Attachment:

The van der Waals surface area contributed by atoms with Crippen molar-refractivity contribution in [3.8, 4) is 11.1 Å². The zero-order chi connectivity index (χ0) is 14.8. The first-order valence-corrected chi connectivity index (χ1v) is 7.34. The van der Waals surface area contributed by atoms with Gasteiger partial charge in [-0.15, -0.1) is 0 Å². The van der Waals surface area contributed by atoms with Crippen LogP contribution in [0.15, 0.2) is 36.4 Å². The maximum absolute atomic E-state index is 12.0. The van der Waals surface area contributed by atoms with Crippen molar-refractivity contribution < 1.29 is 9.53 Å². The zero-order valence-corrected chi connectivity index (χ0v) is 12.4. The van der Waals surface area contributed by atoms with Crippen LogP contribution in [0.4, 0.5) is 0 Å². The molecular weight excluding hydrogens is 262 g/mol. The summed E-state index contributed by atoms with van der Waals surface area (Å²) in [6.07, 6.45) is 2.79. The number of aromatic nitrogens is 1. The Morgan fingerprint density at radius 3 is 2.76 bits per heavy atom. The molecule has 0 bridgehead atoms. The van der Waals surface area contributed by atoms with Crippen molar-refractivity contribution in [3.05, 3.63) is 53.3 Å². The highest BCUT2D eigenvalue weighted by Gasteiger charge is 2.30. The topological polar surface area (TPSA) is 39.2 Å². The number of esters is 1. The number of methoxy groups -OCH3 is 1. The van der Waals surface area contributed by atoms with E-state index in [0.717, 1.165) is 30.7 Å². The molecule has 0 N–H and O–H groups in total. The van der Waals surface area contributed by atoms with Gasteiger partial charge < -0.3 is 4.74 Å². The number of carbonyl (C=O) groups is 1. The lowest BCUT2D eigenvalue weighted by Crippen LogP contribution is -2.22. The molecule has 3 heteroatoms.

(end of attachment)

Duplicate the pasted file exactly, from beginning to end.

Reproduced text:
The van der Waals surface area contributed by atoms with Crippen molar-refractivity contribution in [3.8, 4) is 11.1 Å². The zero-order chi connectivity index (χ0) is 14.8. The first-order valence-corrected chi connectivity index (χ1v) is 7.34. The van der Waals surface area contributed by atoms with Gasteiger partial charge in [-0.15, -0.1) is 0 Å². The van der Waals surface area contributed by atoms with Crippen LogP contribution in [0.15, 0.2) is 36.4 Å². The maximum absolute atomic E-state index is 12.0. The van der Waals surface area contributed by atoms with Crippen molar-refractivity contribution < 1.29 is 9.53 Å². The zero-order valence-corrected chi connectivity index (χ0v) is 12.4. The van der Waals surface area contributed by atoms with Crippen LogP contribution in [0.4, 0.5) is 0 Å². The molecular weight excluding hydrogens is 262 g/mol. The summed E-state index contributed by atoms with van der Waals surface area (Å²) in [6.07, 6.45) is 2.79. The number of aromatic nitrogens is 1. The Morgan fingerprint density at radius 3 is 2.76 bits per heavy atom. The molecule has 0 bridgehead atoms. The van der Waals surface area contributed by atoms with Crippen molar-refractivity contribution in [3.05, 3.63) is 53.3 Å². The highest BCUT2D eigenvalue weighted by Gasteiger charge is 2.30. The topological polar surface area (TPSA) is 39.2 Å². The number of esters is 1. The number of methoxy groups -OCH3 is 1. The van der Waals surface area contributed by atoms with E-state index in [0.717, 1.165) is 30.7 Å². The molecule has 0 N–H and O–H groups in total. The van der Waals surface area contributed by atoms with Gasteiger partial charge < -0.3 is 4.74 Å². The number of carbonyl (C=O) groups is 1. The lowest BCUT2D eigenvalue weighted by Crippen LogP contribution is -2.22. The molecule has 3 heteroatoms.